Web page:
The old line closed down in 1934 and entire sections of the railway were left to decay for many decades. Access was forbidden but the old ‘chemin de fer’ became a kind of ‘secret’ greenbelt enjoyed by graffiti artists and those seeking a haven of calm within the city.

In recent years stations and sections of the old line have been restored and transformed, some as modern links in new transit lines like the ‘RER C’ at Courcelles-Levallois. Other sections have been taken over by restaurants, cultural centres and urban green spaces. Full history and a chart of all the sections here on Wikipedia.

Today, you can access 6.5 kilometres of parks and cultural activities on the restored Petite Ceinture line at different spots all around Paris.

This Saturday, August 31st is the ‘Fête de la Petite Ceinture’. Entry is free with fun and games, nature walks, concerts and workshops happening at different times and places. Visit the City of Paris website for details (in French only 🧐😠).

If you’re lucky enough to be in Paris this weekend, check it out!

Do you know La Petite Ceinture? Have you ever walked along the old train line?

Né quelque part

I was born in Toronto, at St. Michael’s Hospital, somewhere in the wee hours of the first day of August in the middle of the last century. I did not ask to be born but I’m glad I was. I am grateful to have been born at a time and in a place that has allowed me to live, to be safe and have enough to eat, to grow up and get an education and be able to go out and see the world freely.

We are all born somewhere, as Maxime Le Forestier evokes so beautifully in the song that provides the inspiration for this post. I was happy to find this cinematic gem of a music video from 1988.

I remember the song well. It was on the charts shortly after we’d married and before our son was born. We were travelling back and forth between Canada and France a lot back then, with families on both sides. Ultimately we chose to live in France but we can still go back to the country I still think of as home and live there if we choose. How lucky we are, and our children too, to be able to choose between two countries, through accidents of birth.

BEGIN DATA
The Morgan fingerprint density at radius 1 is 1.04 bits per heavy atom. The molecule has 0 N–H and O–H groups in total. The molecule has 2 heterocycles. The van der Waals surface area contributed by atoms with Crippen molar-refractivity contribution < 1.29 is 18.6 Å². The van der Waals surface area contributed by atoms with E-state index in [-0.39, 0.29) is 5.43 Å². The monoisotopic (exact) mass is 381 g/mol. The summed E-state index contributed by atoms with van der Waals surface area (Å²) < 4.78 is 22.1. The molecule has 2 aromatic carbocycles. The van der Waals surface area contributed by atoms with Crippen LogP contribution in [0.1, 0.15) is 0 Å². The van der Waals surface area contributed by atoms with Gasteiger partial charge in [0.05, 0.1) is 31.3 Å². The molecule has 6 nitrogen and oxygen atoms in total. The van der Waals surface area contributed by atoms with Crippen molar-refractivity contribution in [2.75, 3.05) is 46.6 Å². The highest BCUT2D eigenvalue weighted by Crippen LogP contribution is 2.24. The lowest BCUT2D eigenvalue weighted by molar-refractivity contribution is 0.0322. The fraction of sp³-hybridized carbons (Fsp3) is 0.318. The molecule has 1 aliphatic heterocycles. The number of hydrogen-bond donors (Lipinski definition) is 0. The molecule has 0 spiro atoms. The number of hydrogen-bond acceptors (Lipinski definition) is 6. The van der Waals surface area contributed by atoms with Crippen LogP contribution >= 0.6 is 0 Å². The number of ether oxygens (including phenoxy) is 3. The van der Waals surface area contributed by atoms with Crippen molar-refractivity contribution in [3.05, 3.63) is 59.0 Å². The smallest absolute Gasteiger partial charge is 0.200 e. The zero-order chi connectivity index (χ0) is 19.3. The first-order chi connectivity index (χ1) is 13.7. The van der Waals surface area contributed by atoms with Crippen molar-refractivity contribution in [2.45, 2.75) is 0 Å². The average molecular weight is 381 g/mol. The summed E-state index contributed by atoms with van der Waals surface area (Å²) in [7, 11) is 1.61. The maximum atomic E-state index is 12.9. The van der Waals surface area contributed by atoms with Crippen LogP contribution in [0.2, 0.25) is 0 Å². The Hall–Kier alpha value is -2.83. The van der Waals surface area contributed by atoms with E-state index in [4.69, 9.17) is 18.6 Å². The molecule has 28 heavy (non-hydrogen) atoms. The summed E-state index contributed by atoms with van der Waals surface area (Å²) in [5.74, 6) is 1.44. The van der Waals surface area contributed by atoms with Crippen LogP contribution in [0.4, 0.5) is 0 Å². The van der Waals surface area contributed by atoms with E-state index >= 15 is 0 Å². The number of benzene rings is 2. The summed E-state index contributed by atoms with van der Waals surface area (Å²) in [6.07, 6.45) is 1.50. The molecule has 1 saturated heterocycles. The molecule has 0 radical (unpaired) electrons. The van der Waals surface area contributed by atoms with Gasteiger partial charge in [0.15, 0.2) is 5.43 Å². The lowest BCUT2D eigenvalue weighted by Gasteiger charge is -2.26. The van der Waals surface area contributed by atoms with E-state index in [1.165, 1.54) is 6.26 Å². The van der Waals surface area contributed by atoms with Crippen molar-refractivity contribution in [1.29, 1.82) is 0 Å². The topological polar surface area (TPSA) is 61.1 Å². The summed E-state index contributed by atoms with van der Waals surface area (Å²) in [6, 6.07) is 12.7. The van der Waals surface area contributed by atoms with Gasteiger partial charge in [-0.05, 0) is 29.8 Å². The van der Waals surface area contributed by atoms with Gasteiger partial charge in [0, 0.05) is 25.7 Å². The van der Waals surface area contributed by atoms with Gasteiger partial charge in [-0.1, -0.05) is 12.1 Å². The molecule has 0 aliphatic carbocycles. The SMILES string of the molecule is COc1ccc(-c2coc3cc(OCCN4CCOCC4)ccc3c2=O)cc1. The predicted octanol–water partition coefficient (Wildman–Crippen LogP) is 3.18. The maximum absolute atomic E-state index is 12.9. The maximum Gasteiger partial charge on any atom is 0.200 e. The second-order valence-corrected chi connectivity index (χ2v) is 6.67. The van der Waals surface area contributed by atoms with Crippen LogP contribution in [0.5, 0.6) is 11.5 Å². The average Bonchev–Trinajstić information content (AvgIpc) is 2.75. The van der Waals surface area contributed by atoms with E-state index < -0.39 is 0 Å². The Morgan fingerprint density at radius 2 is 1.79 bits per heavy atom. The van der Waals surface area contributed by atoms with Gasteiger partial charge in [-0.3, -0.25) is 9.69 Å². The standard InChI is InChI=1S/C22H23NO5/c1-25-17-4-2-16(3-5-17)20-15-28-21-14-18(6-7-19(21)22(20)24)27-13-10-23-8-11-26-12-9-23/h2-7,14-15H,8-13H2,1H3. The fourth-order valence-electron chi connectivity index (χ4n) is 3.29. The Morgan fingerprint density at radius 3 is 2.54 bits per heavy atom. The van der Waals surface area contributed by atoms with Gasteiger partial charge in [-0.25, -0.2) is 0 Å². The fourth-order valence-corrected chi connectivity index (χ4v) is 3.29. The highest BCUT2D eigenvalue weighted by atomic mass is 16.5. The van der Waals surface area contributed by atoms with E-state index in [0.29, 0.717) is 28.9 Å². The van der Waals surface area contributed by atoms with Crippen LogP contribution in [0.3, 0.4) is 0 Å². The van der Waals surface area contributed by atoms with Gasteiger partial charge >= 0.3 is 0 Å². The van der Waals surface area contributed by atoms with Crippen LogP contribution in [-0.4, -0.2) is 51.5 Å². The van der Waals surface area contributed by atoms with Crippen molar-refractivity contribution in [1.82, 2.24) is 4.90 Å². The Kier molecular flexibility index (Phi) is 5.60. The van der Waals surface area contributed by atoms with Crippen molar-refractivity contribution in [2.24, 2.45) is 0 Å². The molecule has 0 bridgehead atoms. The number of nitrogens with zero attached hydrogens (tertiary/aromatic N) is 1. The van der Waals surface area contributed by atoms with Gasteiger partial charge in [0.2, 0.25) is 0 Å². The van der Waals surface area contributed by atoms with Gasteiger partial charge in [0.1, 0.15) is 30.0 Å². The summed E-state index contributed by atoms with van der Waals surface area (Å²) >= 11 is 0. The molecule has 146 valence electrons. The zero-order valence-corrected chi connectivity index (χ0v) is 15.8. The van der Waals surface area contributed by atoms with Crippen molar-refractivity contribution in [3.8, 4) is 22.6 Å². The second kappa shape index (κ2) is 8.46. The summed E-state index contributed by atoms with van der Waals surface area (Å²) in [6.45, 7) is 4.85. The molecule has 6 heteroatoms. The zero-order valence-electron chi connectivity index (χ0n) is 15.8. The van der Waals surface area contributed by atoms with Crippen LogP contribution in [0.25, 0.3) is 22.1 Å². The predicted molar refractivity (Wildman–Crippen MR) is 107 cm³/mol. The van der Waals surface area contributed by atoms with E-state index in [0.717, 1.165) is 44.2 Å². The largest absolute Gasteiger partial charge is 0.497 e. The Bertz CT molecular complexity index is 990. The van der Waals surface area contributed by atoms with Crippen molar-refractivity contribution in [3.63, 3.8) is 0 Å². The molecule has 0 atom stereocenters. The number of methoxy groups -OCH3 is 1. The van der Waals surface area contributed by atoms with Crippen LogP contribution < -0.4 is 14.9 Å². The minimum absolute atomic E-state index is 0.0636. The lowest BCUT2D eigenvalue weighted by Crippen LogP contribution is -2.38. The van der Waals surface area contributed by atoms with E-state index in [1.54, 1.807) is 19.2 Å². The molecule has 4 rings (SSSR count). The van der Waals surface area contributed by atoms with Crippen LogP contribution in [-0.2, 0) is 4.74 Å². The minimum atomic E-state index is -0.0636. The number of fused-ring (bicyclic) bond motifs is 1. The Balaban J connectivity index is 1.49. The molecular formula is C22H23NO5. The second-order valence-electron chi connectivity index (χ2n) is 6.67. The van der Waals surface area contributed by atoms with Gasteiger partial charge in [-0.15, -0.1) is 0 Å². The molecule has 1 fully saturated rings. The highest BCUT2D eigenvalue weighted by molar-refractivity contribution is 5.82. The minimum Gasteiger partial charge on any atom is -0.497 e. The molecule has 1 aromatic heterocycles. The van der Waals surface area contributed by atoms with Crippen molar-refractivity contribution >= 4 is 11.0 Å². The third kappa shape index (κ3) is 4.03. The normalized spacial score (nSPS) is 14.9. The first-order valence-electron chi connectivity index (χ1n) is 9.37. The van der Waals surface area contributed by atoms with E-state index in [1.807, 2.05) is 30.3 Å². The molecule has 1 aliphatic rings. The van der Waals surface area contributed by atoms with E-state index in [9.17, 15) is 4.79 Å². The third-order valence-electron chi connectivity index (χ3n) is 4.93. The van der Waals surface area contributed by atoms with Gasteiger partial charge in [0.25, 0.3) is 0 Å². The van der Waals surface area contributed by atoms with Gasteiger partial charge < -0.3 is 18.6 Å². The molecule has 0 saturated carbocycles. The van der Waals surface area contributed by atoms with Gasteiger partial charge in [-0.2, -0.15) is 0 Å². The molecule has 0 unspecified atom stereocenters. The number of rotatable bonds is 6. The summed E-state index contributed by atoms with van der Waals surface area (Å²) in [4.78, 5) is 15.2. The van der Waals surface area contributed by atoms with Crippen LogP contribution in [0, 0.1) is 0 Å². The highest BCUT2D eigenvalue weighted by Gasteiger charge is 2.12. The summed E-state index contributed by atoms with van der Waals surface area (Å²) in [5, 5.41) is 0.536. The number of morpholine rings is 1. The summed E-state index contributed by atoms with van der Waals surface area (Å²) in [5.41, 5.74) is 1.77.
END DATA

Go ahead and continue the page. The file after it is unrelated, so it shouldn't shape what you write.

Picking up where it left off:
I was struck by this when the story of the ‘Open Arms’ broke last week. The hundreds migrants packed on board the NGO rescue ship just a couple of hundred metres from Italy’s nearest shores on the island of Lampedusa. Waiting for nearly three weeks while a political battle waged over their right to disembark. Growing increasingly sick, impatient, angry. In desperation, some jumped ship and tried to swim ashore. The saintly people who kept them safe until finally, after the Italian government collapsed, the order came to allow them ashore. Their joy at finding themselves alive and on terra firma.

They are there and I am here because of being born somewhere. Né quelque part. An accident of birth, of time and of place.

Yes, I am white, privileged, rich by some standards. Yes, it is easy for me, a bi-national, with enough food on my table, to be liberal in my thinking. I have not had to fight for a place, or my beliefs, or my rights as a human being. Yet all of those things only make me more convinced that we are all the same. None of us deserves more than any other to be here. Or there.

I recently watched a drama on the BBC called ‘Years and Years’. It brilliantly explored this theme along with that of the future we are living in, today and tomorrow, within a xenophobic political post-Brexit context that was frighteningly real. Emma Thompson was entirely credible as  the populist Prime Minister. It made me think: what is this world we have created in which we scroll through our newsfeeds and skim over the real-life horror stories of human suffering to giggle over cute animal memes and admire each other’s holiday photos?

I am glad to have been born, to have lived through so many changes and hopefully continue to do so for many years more. Yet I wonder: would I feel this way, would I even be here at all, if my parents had lived somewhere else?

So tell me: where were you born? How has it affected your life?

Bonus: Here are the lyrics (with a rough English translation)
from ‘Né quelque part’ by Maxime Le Forestier:

We do not choose our parents, we do not choose our family
On choisit pas ses parents, on choisit pas sa famille

We do not choose the sidewalks of Manila
On choisit pas non plus les trottoirs de Manille

Or Paris or Algiers to learn how to walk
De Paris ou d’Alger pour apprendre à marcher

To be born somewhere
Être né quelque part